BACKGROUND: Although effective community falls prevention programmes for the older persons have been described, challenges remain in translating proven interventions into daily practice.
AIM: To evaluate the efficacy, feasibility and acceptability of a falls prevention programme that can be integrated into daily activities in a group of community-dwelling older adults with risk of falling.
METHOD: A cohort study with intervention and comparison groups was designed to evaluate a 36-week group-based falls prevention exercise programme (FaME) in the community setting. Participants were aged 60 years or older, had fallen in the past 12 months, had fear of falling with avoidance of activities or had deficits in balance control. Primary outcome measures included assessment of balance control and mobility; secondary outcome measures included level of physical activity, assessment of fear of falling and health-related quality of life.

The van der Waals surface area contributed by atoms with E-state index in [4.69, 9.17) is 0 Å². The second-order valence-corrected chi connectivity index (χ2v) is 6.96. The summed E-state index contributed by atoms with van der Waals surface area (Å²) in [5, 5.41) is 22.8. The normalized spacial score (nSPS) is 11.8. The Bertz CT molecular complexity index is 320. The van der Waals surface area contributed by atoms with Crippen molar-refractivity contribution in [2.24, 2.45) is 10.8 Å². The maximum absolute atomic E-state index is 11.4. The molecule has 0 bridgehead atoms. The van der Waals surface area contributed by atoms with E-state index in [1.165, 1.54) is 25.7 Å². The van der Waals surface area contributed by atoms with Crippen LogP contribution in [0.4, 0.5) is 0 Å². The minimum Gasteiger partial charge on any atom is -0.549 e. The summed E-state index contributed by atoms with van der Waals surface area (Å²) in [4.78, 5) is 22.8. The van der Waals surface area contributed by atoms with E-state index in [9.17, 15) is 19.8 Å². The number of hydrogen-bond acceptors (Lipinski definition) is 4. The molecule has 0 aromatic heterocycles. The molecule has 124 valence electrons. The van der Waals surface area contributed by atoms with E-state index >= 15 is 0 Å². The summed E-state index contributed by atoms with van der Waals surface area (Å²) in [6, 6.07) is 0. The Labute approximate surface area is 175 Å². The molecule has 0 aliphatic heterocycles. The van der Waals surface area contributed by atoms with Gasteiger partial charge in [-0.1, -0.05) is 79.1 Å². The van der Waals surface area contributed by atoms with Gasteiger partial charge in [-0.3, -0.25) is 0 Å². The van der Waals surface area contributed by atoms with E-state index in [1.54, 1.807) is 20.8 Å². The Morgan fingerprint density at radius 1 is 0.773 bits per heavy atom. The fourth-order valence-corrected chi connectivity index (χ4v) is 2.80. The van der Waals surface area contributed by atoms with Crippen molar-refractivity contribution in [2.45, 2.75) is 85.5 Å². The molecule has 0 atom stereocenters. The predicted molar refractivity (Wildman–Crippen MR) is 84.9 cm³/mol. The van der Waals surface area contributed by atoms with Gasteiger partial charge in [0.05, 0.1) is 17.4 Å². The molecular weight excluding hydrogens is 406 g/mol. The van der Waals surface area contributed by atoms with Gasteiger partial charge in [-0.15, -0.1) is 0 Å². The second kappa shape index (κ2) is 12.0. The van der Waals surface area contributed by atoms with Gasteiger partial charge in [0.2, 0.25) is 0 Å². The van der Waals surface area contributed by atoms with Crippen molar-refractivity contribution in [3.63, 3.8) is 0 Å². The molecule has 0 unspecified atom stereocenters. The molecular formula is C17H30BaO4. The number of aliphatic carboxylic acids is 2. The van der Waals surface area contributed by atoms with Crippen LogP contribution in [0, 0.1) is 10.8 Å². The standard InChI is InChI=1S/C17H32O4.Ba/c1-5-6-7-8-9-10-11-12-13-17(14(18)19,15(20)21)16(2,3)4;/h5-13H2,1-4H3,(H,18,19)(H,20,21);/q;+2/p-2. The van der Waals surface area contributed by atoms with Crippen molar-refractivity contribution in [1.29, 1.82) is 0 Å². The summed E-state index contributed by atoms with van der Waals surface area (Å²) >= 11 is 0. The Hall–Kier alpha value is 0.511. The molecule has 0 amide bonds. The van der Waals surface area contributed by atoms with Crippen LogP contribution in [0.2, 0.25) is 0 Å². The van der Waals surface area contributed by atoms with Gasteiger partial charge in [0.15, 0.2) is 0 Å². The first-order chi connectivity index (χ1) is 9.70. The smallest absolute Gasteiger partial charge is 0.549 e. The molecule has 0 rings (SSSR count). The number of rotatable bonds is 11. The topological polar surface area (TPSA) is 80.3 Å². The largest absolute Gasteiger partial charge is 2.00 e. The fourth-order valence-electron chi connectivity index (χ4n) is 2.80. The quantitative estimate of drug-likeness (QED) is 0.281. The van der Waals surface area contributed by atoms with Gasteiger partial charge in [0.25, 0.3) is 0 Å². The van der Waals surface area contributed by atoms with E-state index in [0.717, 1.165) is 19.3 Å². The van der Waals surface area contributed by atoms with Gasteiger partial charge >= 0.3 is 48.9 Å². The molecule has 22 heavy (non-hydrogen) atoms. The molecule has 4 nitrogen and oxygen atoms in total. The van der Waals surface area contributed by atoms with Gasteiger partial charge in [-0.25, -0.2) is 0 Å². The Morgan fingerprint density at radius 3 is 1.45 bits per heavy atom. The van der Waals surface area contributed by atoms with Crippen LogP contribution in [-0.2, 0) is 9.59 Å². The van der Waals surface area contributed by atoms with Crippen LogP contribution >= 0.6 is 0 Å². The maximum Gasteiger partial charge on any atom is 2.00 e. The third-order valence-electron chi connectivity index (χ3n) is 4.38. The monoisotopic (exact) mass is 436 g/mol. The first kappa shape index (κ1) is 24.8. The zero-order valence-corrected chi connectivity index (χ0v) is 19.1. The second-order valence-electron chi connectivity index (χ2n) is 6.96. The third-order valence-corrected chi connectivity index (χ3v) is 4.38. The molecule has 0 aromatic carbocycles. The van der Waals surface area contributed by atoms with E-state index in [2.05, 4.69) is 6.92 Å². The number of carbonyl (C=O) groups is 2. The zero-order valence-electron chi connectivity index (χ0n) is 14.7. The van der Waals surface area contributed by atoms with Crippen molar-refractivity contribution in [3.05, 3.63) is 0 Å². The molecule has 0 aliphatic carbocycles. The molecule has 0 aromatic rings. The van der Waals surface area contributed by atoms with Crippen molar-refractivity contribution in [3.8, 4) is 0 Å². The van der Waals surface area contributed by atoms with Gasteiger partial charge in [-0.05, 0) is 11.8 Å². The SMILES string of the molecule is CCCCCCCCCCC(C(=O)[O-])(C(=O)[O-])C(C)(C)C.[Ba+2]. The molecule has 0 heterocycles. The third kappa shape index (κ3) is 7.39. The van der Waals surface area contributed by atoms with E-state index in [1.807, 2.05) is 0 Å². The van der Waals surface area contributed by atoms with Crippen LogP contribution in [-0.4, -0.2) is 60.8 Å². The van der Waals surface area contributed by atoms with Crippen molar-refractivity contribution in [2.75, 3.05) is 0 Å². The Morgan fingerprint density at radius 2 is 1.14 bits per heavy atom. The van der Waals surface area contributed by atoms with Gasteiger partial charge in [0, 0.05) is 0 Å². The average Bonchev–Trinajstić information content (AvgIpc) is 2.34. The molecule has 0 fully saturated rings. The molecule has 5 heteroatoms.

RESULTS: There were 48 and 51 participants in the intervention and comparison groups, respectively. There were improvements in measurements of balance, walking speed and self-efficacy. The drop out rate was low (14.6% and 3.9% from the intervention and comparison groups, respectively). Overall compliance in the intervention group was 79%. Factors that motivated continued participation include the regular and long-term nature of the programme helping to reinforce their exercise habits, the simplicity of movements and friendliness of the group.
CONCLUSION: The FaME programme improves balance, walking speed and reduces fear of falling. It could be widely promoted and integrated into regular health and social activities in community settings.
- walking speed
ASJC Scopus subject areas
- Public Health, Environmental and Occupational Health
- Care Planning